|"The religious wars begot the hapless colony of Florida, but for more than half a century they left New France a desert." — Francis Parkman, Pioneers of France.
Their Mullahs, Our Matanzas Heritage
An America Descended of Religious Slaughter
William C. Hall/Candide’s Notebooks, August 11, 2006
— On May 1, 1562, a mere 70 years after Columbus set foot on San Salvador Island in the Bahamas, a French fleet under the command of Jean Ribault arrived at the mouth of the present-day St. Johns River. His goal was to establish New France in Florida as a haven for French Huguenots (Protestants). He named this newly found estuary the Rivière de Mai ( River of May).
Two years later, the first colonists arrived, led by René de Laudonnière. They immediately established a fortified village five miles upriver and named it Ft. Caroline after the French King Charles IX. The arrival of Laudonnière signaled the transfer of Europe’s internecine religious strife to the New World.
The Catholic governor of Cuba soon learned of the French Protestant settlement and sent a force under Pedro Menendez to the harbor of present day St. Augustine to prepare to expel the French heretics.
Jean Ribault, in turn, learned from the Timicua Indians of the arrival of Menendez at St. Augustine and immediately set out to attack the Spaniards. The Ribault fleet sailed straight into a September hurricane that destroyed the entire flotilla. The captain and the remnants of his half-drowned crew were captured near the mouth of the Matanzas River and, literally, were hacked to death by the Spaniards. Simultaneously, a Spanish force marched overland to Ft. Caroline and killed most of the remaining French. In 1565 the French returned to Ft. Caroline, renamed San Mateo by the Spanish, and avenged Ribault by killing the entire Spanish garrison.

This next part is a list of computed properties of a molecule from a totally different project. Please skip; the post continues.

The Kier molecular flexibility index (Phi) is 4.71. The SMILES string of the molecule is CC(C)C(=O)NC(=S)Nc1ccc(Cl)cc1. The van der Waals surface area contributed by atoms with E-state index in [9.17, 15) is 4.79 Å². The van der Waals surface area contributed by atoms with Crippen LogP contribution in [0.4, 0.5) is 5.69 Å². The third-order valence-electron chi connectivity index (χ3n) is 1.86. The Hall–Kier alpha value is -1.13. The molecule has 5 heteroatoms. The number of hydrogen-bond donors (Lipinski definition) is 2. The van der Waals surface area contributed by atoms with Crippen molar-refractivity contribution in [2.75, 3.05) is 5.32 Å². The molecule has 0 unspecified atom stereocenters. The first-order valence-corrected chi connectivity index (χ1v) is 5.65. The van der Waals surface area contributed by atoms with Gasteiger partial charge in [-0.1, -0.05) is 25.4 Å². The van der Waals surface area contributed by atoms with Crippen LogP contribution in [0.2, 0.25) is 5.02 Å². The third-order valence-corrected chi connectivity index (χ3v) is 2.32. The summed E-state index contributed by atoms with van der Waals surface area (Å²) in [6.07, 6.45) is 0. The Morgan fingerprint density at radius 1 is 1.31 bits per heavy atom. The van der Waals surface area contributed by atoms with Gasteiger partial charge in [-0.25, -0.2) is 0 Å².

Thus the first expression of what is now so reverently referred to as our “Christian Heritage” was the mutual slaughter of French Protestants and Spanish Catholics. The Rivière de Mai soon became the Rio San Juan, eventually translated as the St. Johns River. The name Matanzas (massacre) has been retained and reminds us of the consequences of religious hatred.
Fifty-six years after Matanzas, those God-fearing English Puritans landed at Plymouth Rock and soon acquired a fondness for torturing and murdering Quakers and others whose religious doctrines differed from theirs. The grateful Pilgrims also eradicated the descendants of the Indians who saved their colony from starvation during their first winter and, of course, the Salem witch trials (the best known of many such excesses in the colonies) enshrined hanging as a suitable method of Christian purification.
Our long and bloody history continues to this day and underscores the hypocrisy of our feigned shock and horror at the murder of innocents by Muslims and more recently by Jews, the bible’s “chosen people.” One wonders why it is so hard for us to see that mankind’s obsession with war and vengeance runs absolutely counter to our claims of being a nation founded on the precepts of the Prince of Peace.
Any ethical distinctions separating today’s Mullahs, Rabbis and Christian clergy from the outrages of our own history is illusory as we remain the world’s leading maker of war and the weapons of war. If we are to lead the world as a truly Christian nation we must become an ethical superpower. The cross and the sword are fundamentally incompatible symbols.
William C. Hall is a freelance writer. Reach him at firstname.lastname@example.org
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